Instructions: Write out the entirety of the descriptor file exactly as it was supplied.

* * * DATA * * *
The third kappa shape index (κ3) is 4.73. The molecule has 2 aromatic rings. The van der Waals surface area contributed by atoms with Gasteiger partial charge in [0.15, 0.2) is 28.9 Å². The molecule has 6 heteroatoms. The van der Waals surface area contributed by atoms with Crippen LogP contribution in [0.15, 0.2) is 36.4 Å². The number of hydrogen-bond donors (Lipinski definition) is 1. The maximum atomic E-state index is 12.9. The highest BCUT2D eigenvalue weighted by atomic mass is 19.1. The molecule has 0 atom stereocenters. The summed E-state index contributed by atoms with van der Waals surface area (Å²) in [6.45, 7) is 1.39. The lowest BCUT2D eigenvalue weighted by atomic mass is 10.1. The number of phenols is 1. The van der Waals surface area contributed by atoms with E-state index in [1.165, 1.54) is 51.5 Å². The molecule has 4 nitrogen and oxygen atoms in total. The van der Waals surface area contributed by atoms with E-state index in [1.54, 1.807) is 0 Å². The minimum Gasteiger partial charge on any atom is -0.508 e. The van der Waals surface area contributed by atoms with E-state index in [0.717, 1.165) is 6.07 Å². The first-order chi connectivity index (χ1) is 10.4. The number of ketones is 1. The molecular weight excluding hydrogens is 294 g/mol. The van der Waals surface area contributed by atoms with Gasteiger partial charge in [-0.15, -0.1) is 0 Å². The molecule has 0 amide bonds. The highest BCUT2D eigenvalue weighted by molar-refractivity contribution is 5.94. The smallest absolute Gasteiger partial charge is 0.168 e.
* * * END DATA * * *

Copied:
The third kappa shape index (κ3) is 4.73. The molecule has 2 aromatic rings. The van der Waals surface area contributed by atoms with Gasteiger partial charge in [0.15, 0.2) is 28.9 Å². The molecule has 6 heteroatoms. The van der Waals surface area contributed by atoms with Crippen LogP contribution in [0.15, 0.2) is 36.4 Å². The number of hydrogen-bond donors (Lipinski definition) is 1. The maximum atomic E-state index is 12.9. The highest BCUT2D eigenvalue weighted by atomic mass is 19.1. The molecule has 0 atom stereocenters. The summed E-state index contributed by atoms with van der Waals surface area (Å²) in [6.45, 7) is 1.39. The lowest BCUT2D eigenvalue weighted by atomic mass is 10.1. The number of phenols is 1. The van der Waals surface area contributed by atoms with E-state index in [1.165, 1.54) is 51.5 Å². The molecule has 4 nitrogen and oxygen atoms in total. The van der Waals surface area contributed by atoms with E-state index in [1.54, 1.807) is 0 Å². The minimum Gasteiger partial charge on any atom is -0.508 e. The van der Waals surface area contributed by atoms with E-state index in [0.717, 1.165) is 6.07 Å². The first-order chi connectivity index (χ1) is 10.4. The number of ketones is 1. The molecular weight excluding hydrogens is 294 g/mol. The van der Waals surface area contributed by atoms with Gasteiger partial charge in [-0.15, -0.1) is 0 Å². The molecule has 0 amide bonds. The highest BCUT2D eigenvalue weighted by molar-refractivity contribution is 5.94. The smallest absolute Gasteiger partial charge is 0.168 e.